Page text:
Listening to Neighborhood Chicago: North Lawndale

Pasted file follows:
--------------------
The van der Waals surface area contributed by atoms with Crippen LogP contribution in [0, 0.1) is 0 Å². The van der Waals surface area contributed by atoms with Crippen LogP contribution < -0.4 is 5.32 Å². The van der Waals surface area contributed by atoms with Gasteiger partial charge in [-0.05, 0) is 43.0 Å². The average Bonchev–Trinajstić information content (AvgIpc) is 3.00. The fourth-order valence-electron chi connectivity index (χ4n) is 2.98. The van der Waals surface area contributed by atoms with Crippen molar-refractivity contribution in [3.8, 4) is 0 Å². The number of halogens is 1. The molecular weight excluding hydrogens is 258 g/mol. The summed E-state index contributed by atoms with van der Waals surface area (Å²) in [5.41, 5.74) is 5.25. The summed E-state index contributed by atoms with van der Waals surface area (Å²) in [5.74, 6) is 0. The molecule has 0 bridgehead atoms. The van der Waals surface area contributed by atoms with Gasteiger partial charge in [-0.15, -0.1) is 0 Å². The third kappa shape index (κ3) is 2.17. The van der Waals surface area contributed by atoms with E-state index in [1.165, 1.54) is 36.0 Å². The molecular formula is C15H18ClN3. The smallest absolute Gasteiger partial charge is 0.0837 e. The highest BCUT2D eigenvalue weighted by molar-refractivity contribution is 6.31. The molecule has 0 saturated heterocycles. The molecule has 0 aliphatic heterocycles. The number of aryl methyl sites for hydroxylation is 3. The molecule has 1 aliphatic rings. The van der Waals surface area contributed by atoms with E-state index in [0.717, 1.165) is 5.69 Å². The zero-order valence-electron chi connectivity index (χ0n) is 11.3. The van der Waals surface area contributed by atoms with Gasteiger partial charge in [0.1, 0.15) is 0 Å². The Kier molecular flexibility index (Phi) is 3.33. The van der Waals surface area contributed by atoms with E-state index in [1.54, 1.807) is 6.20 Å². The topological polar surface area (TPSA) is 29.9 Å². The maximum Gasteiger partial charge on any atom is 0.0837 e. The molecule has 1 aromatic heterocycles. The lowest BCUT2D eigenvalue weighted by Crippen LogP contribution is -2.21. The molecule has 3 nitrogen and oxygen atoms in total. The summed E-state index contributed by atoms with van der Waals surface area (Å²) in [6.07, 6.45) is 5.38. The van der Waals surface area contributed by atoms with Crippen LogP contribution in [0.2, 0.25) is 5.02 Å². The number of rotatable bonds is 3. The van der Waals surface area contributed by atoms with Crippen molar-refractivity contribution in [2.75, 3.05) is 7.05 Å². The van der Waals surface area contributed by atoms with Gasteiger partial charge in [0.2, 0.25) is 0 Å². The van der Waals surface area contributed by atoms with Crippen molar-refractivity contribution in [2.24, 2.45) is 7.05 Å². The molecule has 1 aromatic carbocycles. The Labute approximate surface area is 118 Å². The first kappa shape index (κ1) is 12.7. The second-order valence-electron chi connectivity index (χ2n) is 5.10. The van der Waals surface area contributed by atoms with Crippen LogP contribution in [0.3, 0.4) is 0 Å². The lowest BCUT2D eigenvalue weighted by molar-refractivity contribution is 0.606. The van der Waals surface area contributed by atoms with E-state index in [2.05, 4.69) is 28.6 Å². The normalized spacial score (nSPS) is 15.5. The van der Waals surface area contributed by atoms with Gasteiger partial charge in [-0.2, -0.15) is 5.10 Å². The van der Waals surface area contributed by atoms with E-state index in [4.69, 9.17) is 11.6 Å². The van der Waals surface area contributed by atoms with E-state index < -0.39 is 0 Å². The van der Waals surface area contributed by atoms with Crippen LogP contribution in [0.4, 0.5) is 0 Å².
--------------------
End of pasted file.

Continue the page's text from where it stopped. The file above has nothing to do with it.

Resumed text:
The economic disparities between different Chicago neighborhoods have been clearly identified and publicly displayed in community activist and photographer Tonika Johnson’s Folded Map Project. But are these equally perceptible in the world of sound? What are the sonic characteristics of different neighborhoods? How are they the same, how do they differ and how can these questions help us understand matters of difference, agency and power? NON:op Open Opera Works and the Midwest Society for Acoustic Ecology team up with Open House Chicago to present a third season of Aural Neighborhoods: Listening to Neighborhood Chicago. Our pair of soundwalks reveal the aural characteristics within the built environment of diverse Chicago neighborhoods. This year, teaching artists Jeanette Dominguez and Veronica Anne Salinas encounter North Lawndale and the Little Italy section of the Near West Side, situated along an east/west line from The Loop to the west side of Chicago. Each neighborhood includes a sound trail and sonic points of interest with a photo, description and listening cues, and a brief audio sample. Walk one or both trails with or without headphones, listen to complete recordings of each soundwalk on the NON:op website [[](] and respond to prompts on our Aural Neighborhoods blog. Finally, should you wish to share longer audio clips, video or images of your soundwalk experience, contact us [] for a link to upload your documentation so that we may share it with the world. LET’S GET STARTED BREATHING EXERCISE When you get to Douglass (Anna and Frederick) Cultural Center and Fieldhouse, the beginning of the sound trail, take some time to slow down. Relax your body, feel your feet firmly on the ground and let your arms hang loosely at your sides. If you are comfortable, close your eyes. Breath in for five counts, hold for five counts, breath out for five counts and hold for five counts. Repeat three to five times, until you feel yourself slowing down and relaxing. Continue breathing and listen to the sounds all around you. Listen to the sounds closest to you. Are they constant or sustained, or are they intermittent? Next listen for the sounds farther away from you. Again, ask yourself are they constant or intermittent? Finally, listen for the sounds farthest away, ones you can barely hear. Are any of the sounds you are hearing unusual? Are you hearing things you don’t expect? Take a few more breaths as you have been doing. When you are ready, open your eyes and begin the Near West Side Sound Trail. As you proceed, it is best to walk in silence. A soundwalk is intended to be a personal listening experience. If you are walking with someone else, save your thoughts to the end of the walk before having a conversation. The sound of your footsteps becomes part of the walk, listen to the leaves, gravel and pavement under your feet. Pause at each of the following sonic points of interest. Listen to the sound around you, read the description and listen to the brief recording.

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